The tipping point for Musharraf came when it became evident that the Supreme Court was likely to rule against the notion that a man in military uniform can be elected as president of Pakistan. In his address to the nation, in which he compared himself to Abraham Lincoln, Musharraf clearly stated that he wants a compliant judiciary. The executive, legislature and the judiciary must be "in harmony", he said. Since he controls both the executive and the legislature, this amounts to a declaration that the General must have absolute power.

The most disturbing element of the crackdown is the role played by the former prime minister, Benazir Bhutto. She sees her route back to power via accommodation with Musharraf, which has not endeared her to those now leading the resistance against him.

Bhutto was informed that the emergency was on its way and left the country - only to return. She is the only politician to move freely around Pakistan; and her party has largely been spared the military's wrath. While she has criticised martial law, her protests against the General have been muted.

Supreme Court judges, such as Wajihuddin Ahmed, have claimed she is colluding with Musharraf, who issued a special ordinance to get her off corruption charges. Musharraf now wants Bhutto to lead a caretaker government. But she is holding out for a minimum two-year period as prime minister. The more desperate she seems for power the less likely she is to be a viable fig leaf for an interim administration.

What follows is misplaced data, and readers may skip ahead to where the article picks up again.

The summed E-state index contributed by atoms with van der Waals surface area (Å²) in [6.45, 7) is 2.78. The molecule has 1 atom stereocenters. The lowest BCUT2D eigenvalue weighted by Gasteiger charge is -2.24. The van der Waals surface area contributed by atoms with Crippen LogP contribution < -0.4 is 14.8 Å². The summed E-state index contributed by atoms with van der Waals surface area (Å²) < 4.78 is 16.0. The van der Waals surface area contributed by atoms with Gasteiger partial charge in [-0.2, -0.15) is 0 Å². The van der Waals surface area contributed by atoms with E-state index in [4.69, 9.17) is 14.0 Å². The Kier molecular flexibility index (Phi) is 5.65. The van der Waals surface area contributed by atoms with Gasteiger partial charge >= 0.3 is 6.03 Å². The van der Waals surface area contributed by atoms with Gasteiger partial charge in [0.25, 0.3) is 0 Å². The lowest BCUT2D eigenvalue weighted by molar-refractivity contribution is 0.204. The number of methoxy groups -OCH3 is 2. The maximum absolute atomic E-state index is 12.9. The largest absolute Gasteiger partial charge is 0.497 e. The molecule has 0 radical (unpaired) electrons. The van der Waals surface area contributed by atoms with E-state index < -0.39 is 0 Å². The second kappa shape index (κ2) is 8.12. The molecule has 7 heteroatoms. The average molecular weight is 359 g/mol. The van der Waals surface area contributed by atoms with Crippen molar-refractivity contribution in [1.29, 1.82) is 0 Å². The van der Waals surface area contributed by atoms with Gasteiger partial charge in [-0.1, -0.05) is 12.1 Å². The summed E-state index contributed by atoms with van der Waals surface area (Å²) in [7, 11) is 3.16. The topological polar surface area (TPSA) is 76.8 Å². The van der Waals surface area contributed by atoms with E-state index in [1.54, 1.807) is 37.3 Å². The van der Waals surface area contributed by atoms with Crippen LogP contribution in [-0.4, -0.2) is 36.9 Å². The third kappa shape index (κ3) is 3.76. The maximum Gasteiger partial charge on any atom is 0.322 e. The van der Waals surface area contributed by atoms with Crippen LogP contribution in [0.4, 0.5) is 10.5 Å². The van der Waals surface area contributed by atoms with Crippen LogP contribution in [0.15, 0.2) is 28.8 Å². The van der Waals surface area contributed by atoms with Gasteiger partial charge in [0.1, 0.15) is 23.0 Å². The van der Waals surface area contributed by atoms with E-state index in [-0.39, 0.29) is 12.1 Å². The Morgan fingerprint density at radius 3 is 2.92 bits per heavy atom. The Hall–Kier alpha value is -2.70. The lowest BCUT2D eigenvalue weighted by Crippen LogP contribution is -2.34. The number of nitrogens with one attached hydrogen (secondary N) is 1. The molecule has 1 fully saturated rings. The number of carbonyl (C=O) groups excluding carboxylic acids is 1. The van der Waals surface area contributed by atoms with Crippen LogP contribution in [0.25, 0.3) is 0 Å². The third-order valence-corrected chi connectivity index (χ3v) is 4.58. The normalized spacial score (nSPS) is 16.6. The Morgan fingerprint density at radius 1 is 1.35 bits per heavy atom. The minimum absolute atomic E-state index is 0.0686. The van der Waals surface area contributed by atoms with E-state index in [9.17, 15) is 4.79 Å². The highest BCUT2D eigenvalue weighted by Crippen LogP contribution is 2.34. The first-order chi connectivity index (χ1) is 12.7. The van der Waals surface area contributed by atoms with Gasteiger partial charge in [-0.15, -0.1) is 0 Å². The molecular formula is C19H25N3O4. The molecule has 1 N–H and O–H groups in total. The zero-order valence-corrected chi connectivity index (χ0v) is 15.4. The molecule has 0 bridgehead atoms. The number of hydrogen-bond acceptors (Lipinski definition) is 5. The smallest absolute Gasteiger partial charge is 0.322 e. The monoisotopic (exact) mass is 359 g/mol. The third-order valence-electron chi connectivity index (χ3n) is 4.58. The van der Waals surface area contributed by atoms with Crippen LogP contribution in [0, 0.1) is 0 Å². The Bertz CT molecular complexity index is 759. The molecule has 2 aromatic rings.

It seems probable that popular unrest will swell into open revolt, generating new alignments. Grand coalitions of liberal secular and religious parties might materialise much as they did in Iran prior to the overthrow of the Shah. Pakistan's religious parties have never been significant electoral players. But they can become a potent force in a broad coalition against Musharraf and the army.